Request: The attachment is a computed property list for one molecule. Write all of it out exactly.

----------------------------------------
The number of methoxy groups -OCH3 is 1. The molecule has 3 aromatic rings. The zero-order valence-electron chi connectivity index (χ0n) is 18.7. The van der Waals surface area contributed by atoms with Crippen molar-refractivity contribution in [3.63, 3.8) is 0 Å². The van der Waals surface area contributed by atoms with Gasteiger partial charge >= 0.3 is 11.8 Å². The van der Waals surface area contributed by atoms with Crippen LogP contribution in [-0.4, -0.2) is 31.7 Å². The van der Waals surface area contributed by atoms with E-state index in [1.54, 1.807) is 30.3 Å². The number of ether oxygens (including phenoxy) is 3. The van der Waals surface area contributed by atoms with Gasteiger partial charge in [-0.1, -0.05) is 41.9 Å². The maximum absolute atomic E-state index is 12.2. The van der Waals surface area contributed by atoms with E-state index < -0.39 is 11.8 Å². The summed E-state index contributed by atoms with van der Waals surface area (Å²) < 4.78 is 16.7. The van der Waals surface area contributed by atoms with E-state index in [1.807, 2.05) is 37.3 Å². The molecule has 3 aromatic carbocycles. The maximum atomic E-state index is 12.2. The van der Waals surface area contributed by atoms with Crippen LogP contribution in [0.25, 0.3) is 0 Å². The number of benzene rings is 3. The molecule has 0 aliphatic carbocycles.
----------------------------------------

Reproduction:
The number of methoxy groups -OCH3 is 1. The molecule has 3 aromatic rings. The zero-order valence-electron chi connectivity index (χ0n) is 18.7. The van der Waals surface area contributed by atoms with Crippen molar-refractivity contribution in [3.63, 3.8) is 0 Å². The van der Waals surface area contributed by atoms with Gasteiger partial charge >= 0.3 is 11.8 Å². The van der Waals surface area contributed by atoms with Crippen LogP contribution in [-0.4, -0.2) is 31.7 Å². The van der Waals surface area contributed by atoms with E-state index in [1.54, 1.807) is 30.3 Å². The number of ether oxygens (including phenoxy) is 3. The van der Waals surface area contributed by atoms with Gasteiger partial charge in [-0.1, -0.05) is 41.9 Å². The maximum absolute atomic E-state index is 12.2. The van der Waals surface area contributed by atoms with E-state index < -0.39 is 11.8 Å². The summed E-state index contributed by atoms with van der Waals surface area (Å²) < 4.78 is 16.7. The van der Waals surface area contributed by atoms with E-state index in [1.807, 2.05) is 37.3 Å². The molecule has 3 aromatic carbocycles. The maximum atomic E-state index is 12.2. The van der Waals surface area contributed by atoms with Crippen LogP contribution in [0.25, 0.3) is 0 Å². The number of benzene rings is 3. The molecule has 0 aliphatic carbocycles.